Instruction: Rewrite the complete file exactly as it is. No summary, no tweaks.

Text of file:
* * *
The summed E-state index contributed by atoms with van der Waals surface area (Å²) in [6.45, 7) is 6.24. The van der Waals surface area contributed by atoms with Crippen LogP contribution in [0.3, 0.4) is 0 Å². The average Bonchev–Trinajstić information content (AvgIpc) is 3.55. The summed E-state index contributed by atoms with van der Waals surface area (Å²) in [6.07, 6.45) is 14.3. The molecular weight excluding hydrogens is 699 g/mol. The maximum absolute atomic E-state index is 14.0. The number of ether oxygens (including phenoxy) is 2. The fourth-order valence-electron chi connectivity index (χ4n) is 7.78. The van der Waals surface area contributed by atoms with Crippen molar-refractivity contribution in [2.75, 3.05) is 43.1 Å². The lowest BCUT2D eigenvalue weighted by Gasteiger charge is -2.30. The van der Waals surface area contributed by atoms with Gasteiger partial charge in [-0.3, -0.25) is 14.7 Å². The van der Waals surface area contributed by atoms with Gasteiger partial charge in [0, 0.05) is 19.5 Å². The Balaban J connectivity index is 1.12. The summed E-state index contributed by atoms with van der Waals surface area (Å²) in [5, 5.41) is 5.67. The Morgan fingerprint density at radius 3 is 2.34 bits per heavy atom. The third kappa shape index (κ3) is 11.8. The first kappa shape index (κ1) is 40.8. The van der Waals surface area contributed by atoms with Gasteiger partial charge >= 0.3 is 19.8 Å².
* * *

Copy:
The summed E-state index contributed by atoms with van der Waals surface area (Å²) in [6.45, 7) is 6.24. The van der Waals surface area contributed by atoms with Crippen LogP contribution in [0.3, 0.4) is 0 Å². The average Bonchev–Trinajstić information content (AvgIpc) is 3.55. The summed E-state index contributed by atoms with van der Waals surface area (Å²) in [6.07, 6.45) is 14.3. The molecular weight excluding hydrogens is 699 g/mol. The maximum absolute atomic E-state index is 14.0. The number of ether oxygens (including phenoxy) is 2. The fourth-order valence-electron chi connectivity index (χ4n) is 7.78. The van der Waals surface area contributed by atoms with Crippen molar-refractivity contribution in [2.75, 3.05) is 43.1 Å². The lowest BCUT2D eigenvalue weighted by Gasteiger charge is -2.30. The van der Waals surface area contributed by atoms with Gasteiger partial charge in [-0.3, -0.25) is 14.7 Å². The van der Waals surface area contributed by atoms with Gasteiger partial charge in [0, 0.05) is 19.5 Å². The Balaban J connectivity index is 1.12. The summed E-state index contributed by atoms with van der Waals surface area (Å²) in [5, 5.41) is 5.67. The Morgan fingerprint density at radius 3 is 2.34 bits per heavy atom. The third kappa shape index (κ3) is 11.8. The first kappa shape index (κ1) is 40.8. The van der Waals surface area contributed by atoms with Gasteiger partial charge >= 0.3 is 19.8 Å².